Ready to roll

Woman wearing phone headset smiles

Diana Daniels-Holland, a customer care agent in Troy, MI, has been using the Postal Service’s new Customer 360 platform since October.

“I love the navigation, and it’s easy on the eyes,” she said. “When the screen pops up, I see everything. I don’t have to keep repeating. It already populates with the information I need.”

USPS employees across the nation will soon discover the advantages of using Customer 360 for themselves.

In June, the Postal Service will begin rolling out the platform — also known as C360 — in Consumer Affairs offices, Customer Care Centers and Post Offices.

Daniels-Holland and her colleagues in the Customer Care Centers in Troy and in Edison, NJ, along with Post Offices in Capital Metro Area, have been testing the new tool, which is part of the Postal Service’s core strategy to deliver excellent customer experiences.

C360 shows when, where and how often a customer has previously contacted the Postal Service for help, and the platform integrates other applications to help resolve customer inquiries faster.

The C360 national rollout also includes a redesigned FAQ page at, where customers can submit inquiries online through a redesigned and more-intuitive interface.

“The integration of information between the call centers, district offices and local Post Offices is key to timely resolution of our customers’ issues,” said Western Area Marketing Manager Debra Persico, who is overseeing the field implementation of C360.

The C360 rollout is expected to take several months. The Customer 360 Blue page has more information.

Energy savings

Postal worker fuels equipment

The Postal Service has reduced the amount of energy it uses per square foot by more than 30 percent since 2003, and the organization is on track to continue cutting energy usage during the next decade, new projections show.

The figures are included in this year’s Annual Sustainability Report, which was published April 22.

The report also details the Postal Service’s progress in other areas, including greenhouse gas emissions and water usage. The organization’s success in these areas is attributed to its efforts to promote conservation throughout its network.

“Across the nation, USPS employees are doing their part to help us reduce energy and water usage, cut greenhouse gas emissions, increase recycling and become a more sustainable, efficient organization,” said Chief Sustainability Officer Tom Day.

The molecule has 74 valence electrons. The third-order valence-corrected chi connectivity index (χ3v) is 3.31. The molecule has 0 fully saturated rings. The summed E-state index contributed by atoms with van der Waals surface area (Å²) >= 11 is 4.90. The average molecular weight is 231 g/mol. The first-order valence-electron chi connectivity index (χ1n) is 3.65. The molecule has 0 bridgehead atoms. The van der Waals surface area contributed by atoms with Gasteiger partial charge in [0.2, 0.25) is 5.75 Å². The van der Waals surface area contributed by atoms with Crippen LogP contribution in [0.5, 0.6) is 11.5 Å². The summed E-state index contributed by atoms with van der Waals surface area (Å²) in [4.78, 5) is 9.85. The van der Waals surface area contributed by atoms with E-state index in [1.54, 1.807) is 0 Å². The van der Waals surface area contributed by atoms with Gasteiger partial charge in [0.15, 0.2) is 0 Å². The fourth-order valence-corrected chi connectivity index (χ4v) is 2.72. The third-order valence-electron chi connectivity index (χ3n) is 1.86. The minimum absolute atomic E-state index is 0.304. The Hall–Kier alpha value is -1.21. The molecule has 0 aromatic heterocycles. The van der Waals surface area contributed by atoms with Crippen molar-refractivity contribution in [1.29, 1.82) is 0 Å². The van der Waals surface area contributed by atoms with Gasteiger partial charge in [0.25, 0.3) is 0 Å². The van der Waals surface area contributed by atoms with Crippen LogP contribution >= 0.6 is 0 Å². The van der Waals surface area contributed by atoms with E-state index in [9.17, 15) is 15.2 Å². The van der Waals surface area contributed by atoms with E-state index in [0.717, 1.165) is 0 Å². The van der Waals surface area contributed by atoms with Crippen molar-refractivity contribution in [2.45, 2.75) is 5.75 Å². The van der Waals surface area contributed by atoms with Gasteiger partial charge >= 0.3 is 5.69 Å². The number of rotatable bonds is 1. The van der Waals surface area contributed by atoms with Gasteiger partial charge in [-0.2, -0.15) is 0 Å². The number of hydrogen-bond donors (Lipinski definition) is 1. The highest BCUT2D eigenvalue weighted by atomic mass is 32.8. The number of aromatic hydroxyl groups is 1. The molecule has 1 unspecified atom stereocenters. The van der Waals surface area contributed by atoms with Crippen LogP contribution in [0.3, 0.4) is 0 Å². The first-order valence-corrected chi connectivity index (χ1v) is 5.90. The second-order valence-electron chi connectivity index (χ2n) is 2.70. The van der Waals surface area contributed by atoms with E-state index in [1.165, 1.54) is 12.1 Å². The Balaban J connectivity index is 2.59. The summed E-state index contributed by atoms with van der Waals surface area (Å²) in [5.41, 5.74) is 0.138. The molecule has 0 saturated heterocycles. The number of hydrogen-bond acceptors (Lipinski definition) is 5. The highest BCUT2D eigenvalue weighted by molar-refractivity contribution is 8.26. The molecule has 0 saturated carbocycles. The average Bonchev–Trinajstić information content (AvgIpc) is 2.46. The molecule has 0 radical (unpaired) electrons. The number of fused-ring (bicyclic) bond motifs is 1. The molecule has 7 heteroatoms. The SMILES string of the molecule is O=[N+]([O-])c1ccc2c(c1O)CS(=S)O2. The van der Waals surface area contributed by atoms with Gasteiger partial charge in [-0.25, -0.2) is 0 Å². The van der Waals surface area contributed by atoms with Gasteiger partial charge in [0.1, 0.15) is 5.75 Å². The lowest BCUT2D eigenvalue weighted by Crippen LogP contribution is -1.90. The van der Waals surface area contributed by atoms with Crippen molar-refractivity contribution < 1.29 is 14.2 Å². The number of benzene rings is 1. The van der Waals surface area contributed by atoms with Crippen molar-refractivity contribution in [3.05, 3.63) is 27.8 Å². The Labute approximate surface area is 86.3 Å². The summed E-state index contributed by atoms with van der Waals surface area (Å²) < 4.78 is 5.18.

Other highlights from the 2018 report:

• USPS is on track toward meeting its goals of reducing greenhouse gas emissions by 25 percent.

• The Postal Service diverted 51.7 percent of solid waste from landfills to recycling.

• The organization purchased $440 million worth of environmentally preferable cleaning supplies, paper and other products through the eBuy2 ordering system, which is a 9.5 percent increase over 2017.

• Following the installation of 35,000 solar panels at the Los Angeles Processing and Distribution Center, USPS is assessing new sites for solar installation in New Jersey, California, Massachusetts and Washington, DC.

Sherman “Rusty” Williamson, in-plant support manager for Capital Metro Area, said he’s proud to see the Postal Service making strides in its efforts to be sustainable and efficient.

“We need advanced technology to be competitive in today’s market,” he said.

Good housekeeping

Spotsylvania, VA, Post Office Custodian Mario Figueroa

Mario Figueroa always keeps it clean.

Figueroa is a custodian at the Spotsylvania, VA, Post Office, where he has a reputation for ensuring everything is spotless.

“I get satisfaction from knowing that our customers and employees come to a clean office,” he says.

USPS encourages employees to take this approach to their work. Ensuring postal workplaces are pristine will make a good impression on customers, which will drive loyalty and revenue.

To help employees, Figueroa offers these tips:

• Keep things neat and orderly. People feel better when their surroundings are clean and organized — whether it’s a retail lobby, a workroom, an office or someplace else.

• Take pride in what you do. “The most important part of effective housekeeping is motivation,” Figueroa says. “If you have the desire, you can do it all.”

• Strive for perfection. “Do it the right way or don’t do it all.”

It’s also important to stay safe, says Figueroa, who serves as a safety ambassador at his office.

“I care for the safety of everybody in the office. I want to make sure everybody goes home safely,” he says.

“Best Practices,” a series on employees who demonstrate on-the-job excellence, appears regularly in Link.

Grand Slam stamp

The “Little Mo” stamp

The Postal Service will release a stamp featuring the 1950s tennis sensation known as “Little Mo” on Tuesday, April 23.

Maureen Connolly Brinker (1934-1969) began competing in the U.S. Lawn Tennis Association as a teenager and notched her first major singles tournament victory in 1951, winning the United States Championships (now called the U.S. Open).

In 1952, she won the Wimbledon crown for the first time. The following year, she became the first woman to capture the single-season Grand Slam of tennis, winning the Australian Open, the French Open, Wimbledon and the U.S. Championships.

Since then, no American singles player has won all four majors in a calendar year. Only two men and three women have achieved that feat.

Connolly’s brilliant career ended abruptly in 1954 when she severely injured her leg in a horseback riding accident.

She died of cancer at age 34 in 1969.

The stamp features an oil painting by Gregory Manchess of the tennis star hitting a low volley. The portrait is based on a 1952 black-and-white photo. Derry Noyes, a USPS art director, designed the stamp.

The stamp will be available at Post Offices and